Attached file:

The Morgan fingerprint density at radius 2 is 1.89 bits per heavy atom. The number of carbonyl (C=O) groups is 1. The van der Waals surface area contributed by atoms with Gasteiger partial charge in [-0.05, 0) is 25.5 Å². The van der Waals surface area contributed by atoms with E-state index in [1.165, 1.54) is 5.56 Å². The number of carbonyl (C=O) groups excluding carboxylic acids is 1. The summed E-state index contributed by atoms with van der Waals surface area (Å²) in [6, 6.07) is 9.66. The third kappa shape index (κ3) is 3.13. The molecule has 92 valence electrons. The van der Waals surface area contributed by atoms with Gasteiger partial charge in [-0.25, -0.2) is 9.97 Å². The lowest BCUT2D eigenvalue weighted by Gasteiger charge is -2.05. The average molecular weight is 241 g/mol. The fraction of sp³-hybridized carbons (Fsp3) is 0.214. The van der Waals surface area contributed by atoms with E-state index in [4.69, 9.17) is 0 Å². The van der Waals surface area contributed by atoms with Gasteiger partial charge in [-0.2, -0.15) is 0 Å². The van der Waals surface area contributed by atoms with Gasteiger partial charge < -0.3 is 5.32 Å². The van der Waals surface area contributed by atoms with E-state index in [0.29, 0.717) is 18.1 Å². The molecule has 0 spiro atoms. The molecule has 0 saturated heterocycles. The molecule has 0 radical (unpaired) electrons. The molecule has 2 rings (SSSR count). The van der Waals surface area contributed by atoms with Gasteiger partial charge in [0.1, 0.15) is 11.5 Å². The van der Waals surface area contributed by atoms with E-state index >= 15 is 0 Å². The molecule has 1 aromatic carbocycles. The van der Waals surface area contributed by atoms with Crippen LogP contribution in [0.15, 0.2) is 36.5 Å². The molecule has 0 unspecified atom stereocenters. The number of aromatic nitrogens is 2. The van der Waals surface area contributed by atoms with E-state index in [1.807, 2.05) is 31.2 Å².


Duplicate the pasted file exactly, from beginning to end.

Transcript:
The Morgan fingerprint density at radius 2 is 1.89 bits per heavy atom. The number of carbonyl (C=O) groups is 1. The van der Waals surface area contributed by atoms with Gasteiger partial charge in [-0.05, 0) is 25.5 Å². The van der Waals surface area contributed by atoms with E-state index in [1.165, 1.54) is 5.56 Å². The number of carbonyl (C=O) groups excluding carboxylic acids is 1. The summed E-state index contributed by atoms with van der Waals surface area (Å²) in [6, 6.07) is 9.66. The third kappa shape index (κ3) is 3.13. The molecule has 92 valence electrons. The van der Waals surface area contributed by atoms with Gasteiger partial charge in [-0.25, -0.2) is 9.97 Å². The lowest BCUT2D eigenvalue weighted by Gasteiger charge is -2.05. The average molecular weight is 241 g/mol. The fraction of sp³-hybridized carbons (Fsp3) is 0.214. The van der Waals surface area contributed by atoms with E-state index in [4.69, 9.17) is 0 Å². The van der Waals surface area contributed by atoms with Gasteiger partial charge in [-0.2, -0.15) is 0 Å². The van der Waals surface area contributed by atoms with Gasteiger partial charge < -0.3 is 5.32 Å². The van der Waals surface area contributed by atoms with E-state index in [0.29, 0.717) is 18.1 Å². The molecule has 0 spiro atoms. The molecule has 0 saturated heterocycles. The molecule has 0 radical (unpaired) electrons. The molecule has 2 rings (SSSR count). The van der Waals surface area contributed by atoms with Gasteiger partial charge in [0.1, 0.15) is 11.5 Å². The van der Waals surface area contributed by atoms with E-state index >= 15 is 0 Å². The molecule has 1 aromatic carbocycles. The van der Waals surface area contributed by atoms with Crippen LogP contribution in [0.15, 0.2) is 36.5 Å². The molecule has 0 unspecified atom stereocenters. The number of aromatic nitrogens is 2. The van der Waals surface area contributed by atoms with E-state index in [1.807, 2.05) is 31.2 Å².